Voice Over Internet Protocol (VoIP) News 

August 8, 2016

4 Reasons to Use SIP Trunks

Posted by Tom Strong

As more businesses seek to lower their costs while gaining the collaboration benefits of unified communications, they are moving to SIP trunks to connect their business phone systems to the outside world.

Traditionally, T-1 and ISDN Primary Rate Interface (PRI) circuits have been used for trunking, but the popularity of SIP trunks is growing as the service becomes more widely available and more stable. In fact, according to Infonetics’ market survey, 38 percent of companies are using some type of SIP trunking today, and that number is expected to grow to 58 percent by 2015.

Get Your SIP Trunks On

Here are four reasons to consider using SIP trunking the next time your communications service contract is ready for renewal.

1. Maximize flexibility and capacity.

Using SIP trunks allows you to run voice, video and data traffic over the same IP network connection, which enables you to consolidate WAN connections and make the most of the bandwidth you are buying. SIP gives you greater flexibility in other ways too. With traditional circuits, you have to buy in blocks of 23 trunks in North America (or blocks of 30 in Europe). If you only need 26 trunks, you will need to pay for 46. With SIP, you pay for the number of trunks that you actually need. Plus, many of the SIP trunking services support busting, so you can pay-as-you-go if your traffic suddenly spikes. SIP proves to be more flexible to changing demands.

2. Reduce communications costs.

Organizations that adopted SIP trunking saved an average of 33 percent a year on telecom costs, according to a 2012 Webtorials SIP Trunking State of the Market Report. In addition, moving to an IP PBX can enable you to reduce long distance costs through least-cost routing.

3. Enable collaboration services.

More than a cost savings, SIP is an enabler of collaboration services by extending voice and video between your organization and the service provider’s network. Using SIP positions your organization to use the full suite of unified communications, including videoconferencing, collaboration, and presence.

4. Consolidate network connections.

SIP can make it easier to interconnect data centers. And you can eliminate many of the separate analog and TDM trunks that are servicing your company’s headquarters and branch offices. You can use SIP trunks at your head office or data center to service all of your branches around the country or world. This makes it simpler to route calls if you operate a call center or have a follow-the-sun workflow. Alternatively, each branch office can have its own SIP trunk connection, which may provide greater resiliency and reduce traffic across the wide-area network.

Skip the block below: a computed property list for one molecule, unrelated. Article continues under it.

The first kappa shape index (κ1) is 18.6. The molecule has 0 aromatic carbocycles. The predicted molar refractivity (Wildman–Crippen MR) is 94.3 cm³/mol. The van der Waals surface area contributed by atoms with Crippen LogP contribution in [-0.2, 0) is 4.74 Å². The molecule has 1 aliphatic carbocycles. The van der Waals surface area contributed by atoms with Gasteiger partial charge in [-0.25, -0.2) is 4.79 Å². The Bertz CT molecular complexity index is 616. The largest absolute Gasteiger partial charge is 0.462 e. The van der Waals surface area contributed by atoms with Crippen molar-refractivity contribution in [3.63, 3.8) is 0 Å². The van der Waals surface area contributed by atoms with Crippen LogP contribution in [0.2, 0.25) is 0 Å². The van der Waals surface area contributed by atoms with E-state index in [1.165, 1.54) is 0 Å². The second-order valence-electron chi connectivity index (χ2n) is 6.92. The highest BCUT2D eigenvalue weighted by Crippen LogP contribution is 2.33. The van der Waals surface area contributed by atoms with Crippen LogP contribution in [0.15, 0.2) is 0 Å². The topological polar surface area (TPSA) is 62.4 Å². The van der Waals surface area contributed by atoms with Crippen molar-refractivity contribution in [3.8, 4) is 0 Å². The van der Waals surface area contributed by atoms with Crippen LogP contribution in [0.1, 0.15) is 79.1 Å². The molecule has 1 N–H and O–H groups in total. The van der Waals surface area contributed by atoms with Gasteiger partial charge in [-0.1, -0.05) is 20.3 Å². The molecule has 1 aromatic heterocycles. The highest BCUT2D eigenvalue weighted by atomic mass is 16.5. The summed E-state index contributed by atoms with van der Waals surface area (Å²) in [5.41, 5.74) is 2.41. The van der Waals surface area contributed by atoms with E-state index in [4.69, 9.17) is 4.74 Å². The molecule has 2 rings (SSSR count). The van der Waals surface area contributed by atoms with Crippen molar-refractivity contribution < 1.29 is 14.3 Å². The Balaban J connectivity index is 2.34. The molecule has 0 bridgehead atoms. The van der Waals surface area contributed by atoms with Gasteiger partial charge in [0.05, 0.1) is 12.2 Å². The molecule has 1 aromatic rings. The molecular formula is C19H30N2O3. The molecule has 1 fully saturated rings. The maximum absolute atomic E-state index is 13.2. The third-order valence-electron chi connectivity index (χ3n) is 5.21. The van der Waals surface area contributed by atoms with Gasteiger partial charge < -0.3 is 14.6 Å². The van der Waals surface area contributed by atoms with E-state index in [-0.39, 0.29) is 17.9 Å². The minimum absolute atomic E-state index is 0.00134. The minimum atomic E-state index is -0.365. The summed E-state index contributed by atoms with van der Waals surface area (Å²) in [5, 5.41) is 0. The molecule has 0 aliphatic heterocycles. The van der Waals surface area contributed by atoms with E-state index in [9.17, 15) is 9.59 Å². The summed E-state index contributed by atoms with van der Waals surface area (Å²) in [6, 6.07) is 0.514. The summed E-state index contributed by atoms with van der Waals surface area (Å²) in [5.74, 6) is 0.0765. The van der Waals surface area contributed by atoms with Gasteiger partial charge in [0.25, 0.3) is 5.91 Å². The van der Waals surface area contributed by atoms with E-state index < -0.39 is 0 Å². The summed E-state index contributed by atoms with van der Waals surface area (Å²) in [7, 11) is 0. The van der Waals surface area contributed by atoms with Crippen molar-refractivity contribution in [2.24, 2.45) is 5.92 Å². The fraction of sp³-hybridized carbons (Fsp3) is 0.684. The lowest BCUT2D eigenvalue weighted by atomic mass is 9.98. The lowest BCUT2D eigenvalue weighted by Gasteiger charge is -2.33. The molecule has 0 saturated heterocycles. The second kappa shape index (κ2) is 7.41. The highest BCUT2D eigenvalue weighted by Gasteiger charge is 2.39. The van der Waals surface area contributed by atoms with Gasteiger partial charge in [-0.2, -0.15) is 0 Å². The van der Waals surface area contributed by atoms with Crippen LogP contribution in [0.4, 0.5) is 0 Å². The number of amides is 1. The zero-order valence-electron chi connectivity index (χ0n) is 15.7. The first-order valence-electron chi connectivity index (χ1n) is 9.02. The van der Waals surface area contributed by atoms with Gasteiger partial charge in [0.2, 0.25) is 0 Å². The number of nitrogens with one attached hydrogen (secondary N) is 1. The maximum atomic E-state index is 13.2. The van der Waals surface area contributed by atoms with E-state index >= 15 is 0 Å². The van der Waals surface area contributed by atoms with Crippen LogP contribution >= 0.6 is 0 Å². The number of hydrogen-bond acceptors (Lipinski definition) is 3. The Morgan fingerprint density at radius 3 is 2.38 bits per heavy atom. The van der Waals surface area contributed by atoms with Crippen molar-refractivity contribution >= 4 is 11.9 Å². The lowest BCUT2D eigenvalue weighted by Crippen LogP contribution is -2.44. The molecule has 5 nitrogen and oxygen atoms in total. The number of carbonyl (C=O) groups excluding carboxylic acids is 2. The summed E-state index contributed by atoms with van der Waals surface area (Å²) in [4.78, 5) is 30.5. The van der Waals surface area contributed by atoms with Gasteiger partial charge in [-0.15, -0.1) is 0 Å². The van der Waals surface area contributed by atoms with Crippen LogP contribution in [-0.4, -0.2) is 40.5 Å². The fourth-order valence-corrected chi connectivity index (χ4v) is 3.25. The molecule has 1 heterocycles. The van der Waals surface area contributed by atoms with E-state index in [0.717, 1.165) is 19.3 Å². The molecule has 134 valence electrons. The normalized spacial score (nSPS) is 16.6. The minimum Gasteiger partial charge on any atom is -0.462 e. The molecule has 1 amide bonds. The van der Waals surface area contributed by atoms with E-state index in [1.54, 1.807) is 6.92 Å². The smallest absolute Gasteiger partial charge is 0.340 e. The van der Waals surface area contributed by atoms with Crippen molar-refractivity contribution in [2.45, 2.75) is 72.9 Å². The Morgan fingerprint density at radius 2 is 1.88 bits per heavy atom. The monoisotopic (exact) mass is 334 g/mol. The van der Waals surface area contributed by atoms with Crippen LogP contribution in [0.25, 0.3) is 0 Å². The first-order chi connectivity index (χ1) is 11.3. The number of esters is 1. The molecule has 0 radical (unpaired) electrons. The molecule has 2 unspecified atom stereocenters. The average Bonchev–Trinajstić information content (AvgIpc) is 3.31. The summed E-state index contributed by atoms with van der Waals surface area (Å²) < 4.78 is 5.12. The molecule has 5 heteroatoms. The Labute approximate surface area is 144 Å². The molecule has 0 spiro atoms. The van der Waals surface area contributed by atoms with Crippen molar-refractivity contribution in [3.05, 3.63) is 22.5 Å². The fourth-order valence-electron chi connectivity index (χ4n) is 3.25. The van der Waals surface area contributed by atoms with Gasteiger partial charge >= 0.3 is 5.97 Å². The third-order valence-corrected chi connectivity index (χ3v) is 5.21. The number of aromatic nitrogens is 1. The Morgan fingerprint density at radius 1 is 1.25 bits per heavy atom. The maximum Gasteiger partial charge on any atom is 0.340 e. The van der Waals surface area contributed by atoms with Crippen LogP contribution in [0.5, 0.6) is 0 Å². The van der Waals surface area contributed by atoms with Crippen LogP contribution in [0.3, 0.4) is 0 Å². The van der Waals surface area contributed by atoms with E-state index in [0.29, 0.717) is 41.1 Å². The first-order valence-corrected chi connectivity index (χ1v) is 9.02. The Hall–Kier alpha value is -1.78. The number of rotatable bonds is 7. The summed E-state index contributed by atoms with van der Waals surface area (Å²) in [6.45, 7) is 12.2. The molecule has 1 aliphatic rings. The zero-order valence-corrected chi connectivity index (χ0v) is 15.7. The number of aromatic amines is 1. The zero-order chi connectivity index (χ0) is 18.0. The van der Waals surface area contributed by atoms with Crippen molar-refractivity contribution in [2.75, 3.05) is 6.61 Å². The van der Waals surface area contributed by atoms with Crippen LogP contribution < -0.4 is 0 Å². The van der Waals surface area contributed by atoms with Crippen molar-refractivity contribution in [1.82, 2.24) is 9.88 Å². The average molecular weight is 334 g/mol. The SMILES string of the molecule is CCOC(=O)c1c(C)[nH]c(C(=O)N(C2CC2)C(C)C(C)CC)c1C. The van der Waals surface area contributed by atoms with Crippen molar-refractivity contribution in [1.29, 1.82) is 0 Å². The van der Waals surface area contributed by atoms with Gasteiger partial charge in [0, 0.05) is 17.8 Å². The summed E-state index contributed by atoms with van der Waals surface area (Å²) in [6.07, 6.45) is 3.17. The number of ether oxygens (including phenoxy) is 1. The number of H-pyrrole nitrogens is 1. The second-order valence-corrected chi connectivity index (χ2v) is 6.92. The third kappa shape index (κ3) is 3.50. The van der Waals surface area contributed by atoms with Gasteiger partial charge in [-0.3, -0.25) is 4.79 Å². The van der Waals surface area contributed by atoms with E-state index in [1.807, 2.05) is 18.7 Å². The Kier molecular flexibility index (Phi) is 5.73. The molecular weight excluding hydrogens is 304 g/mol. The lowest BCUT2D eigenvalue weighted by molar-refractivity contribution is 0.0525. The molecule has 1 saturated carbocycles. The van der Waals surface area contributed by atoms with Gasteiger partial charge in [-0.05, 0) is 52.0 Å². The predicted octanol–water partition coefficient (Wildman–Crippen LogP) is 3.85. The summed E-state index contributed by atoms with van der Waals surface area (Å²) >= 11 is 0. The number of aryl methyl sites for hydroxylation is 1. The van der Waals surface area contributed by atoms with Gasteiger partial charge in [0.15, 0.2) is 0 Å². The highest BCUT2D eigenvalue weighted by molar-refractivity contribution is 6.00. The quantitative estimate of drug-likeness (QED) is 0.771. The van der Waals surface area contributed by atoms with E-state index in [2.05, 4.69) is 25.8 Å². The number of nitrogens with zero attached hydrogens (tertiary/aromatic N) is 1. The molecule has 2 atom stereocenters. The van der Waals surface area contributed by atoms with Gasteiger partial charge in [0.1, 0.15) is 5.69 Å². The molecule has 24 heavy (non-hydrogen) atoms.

4 Considerations Before You SIP

Here are four considerations before you begin using SIP trunking at your organization.

1. Take security seriously.

When using Internet based SIP trunking providers, your phone system is basically connected to the Internet. It is essential to use a SIPaware firewall or session border controller (SBC) to protect the connection between your company’s network and the service provider’s network. Without a firewall or SBC, your network has greater exposure to distributed denial-of-service attacks, service thefts and fraud. These solutions hide your internal network and users’ IP addresses from the outside world as well as monitor the traffic in and out to block improper communications. Even if you use SIP trunking from a tier 1 carrier, you should still take security seriously because their systems could become compromised.

2. Interoperability can be a challenge.

Different vendors and service providers have implemented SIP a little differently from each other and these different flavors can cause interoperability speed bumps. The industry is making progress on interoperability through efforts like the SIP Forum’s SIPconnect, but you should still pay careful attention to interoperability and test thoroughly. When choosing a SIP service provider, also verify that the service is certified to work with your IP PBX.

3. Limited geographic availability.

SIP trunking services are more widely available than ever, but they may not have Direct Inward Dial (DID) numbers available everywhere you have locations.

4. Support for fax.

Different SIP trunk providers may use different methods for handling fax, and others may not support fax at all. Be sure to inquire as you select your SIP trunking provider.



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